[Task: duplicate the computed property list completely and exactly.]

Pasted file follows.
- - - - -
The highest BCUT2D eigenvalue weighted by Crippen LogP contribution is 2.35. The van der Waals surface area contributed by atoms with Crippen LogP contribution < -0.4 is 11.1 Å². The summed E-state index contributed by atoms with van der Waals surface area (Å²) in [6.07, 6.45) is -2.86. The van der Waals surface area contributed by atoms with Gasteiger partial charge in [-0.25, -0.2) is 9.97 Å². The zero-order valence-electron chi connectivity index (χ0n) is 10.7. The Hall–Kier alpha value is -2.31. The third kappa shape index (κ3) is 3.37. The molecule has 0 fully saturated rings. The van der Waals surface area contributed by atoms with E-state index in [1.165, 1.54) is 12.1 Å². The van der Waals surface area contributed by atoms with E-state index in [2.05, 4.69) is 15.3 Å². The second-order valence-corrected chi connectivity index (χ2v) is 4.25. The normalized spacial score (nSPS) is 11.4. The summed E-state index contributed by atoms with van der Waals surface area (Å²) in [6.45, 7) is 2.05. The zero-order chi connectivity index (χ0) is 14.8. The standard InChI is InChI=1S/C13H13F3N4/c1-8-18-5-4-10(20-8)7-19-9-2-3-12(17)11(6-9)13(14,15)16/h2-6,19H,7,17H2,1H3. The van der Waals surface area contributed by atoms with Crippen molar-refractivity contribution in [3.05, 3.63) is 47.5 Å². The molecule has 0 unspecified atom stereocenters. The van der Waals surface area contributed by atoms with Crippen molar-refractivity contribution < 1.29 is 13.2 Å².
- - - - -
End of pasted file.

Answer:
The highest BCUT2D eigenvalue weighted by Crippen LogP contribution is 2.35. The van der Waals surface area contributed by atoms with Crippen LogP contribution < -0.4 is 11.1 Å². The summed E-state index contributed by atoms with van der Waals surface area (Å²) in [6.07, 6.45) is -2.86. The van der Waals surface area contributed by atoms with Gasteiger partial charge in [-0.25, -0.2) is 9.97 Å². The zero-order valence-electron chi connectivity index (χ0n) is 10.7. The Hall–Kier alpha value is -2.31. The third kappa shape index (κ3) is 3.37. The molecule has 0 fully saturated rings. The van der Waals surface area contributed by atoms with E-state index in [1.165, 1.54) is 12.1 Å². The van der Waals surface area contributed by atoms with E-state index in [2.05, 4.69) is 15.3 Å². The second-order valence-corrected chi connectivity index (χ2v) is 4.25. The normalized spacial score (nSPS) is 11.4. The summed E-state index contributed by atoms with van der Waals surface area (Å²) in [6.45, 7) is 2.05. The zero-order chi connectivity index (χ0) is 14.8. The standard InChI is InChI=1S/C13H13F3N4/c1-8-18-5-4-10(20-8)7-19-9-2-3-12(17)11(6-9)13(14,15)16/h2-6,19H,7,17H2,1H3. The van der Waals surface area contributed by atoms with Crippen molar-refractivity contribution in [3.05, 3.63) is 47.5 Å². The molecule has 0 unspecified atom stereocenters. The van der Waals surface area contributed by atoms with Crippen molar-refractivity contribution < 1.29 is 13.2 Å².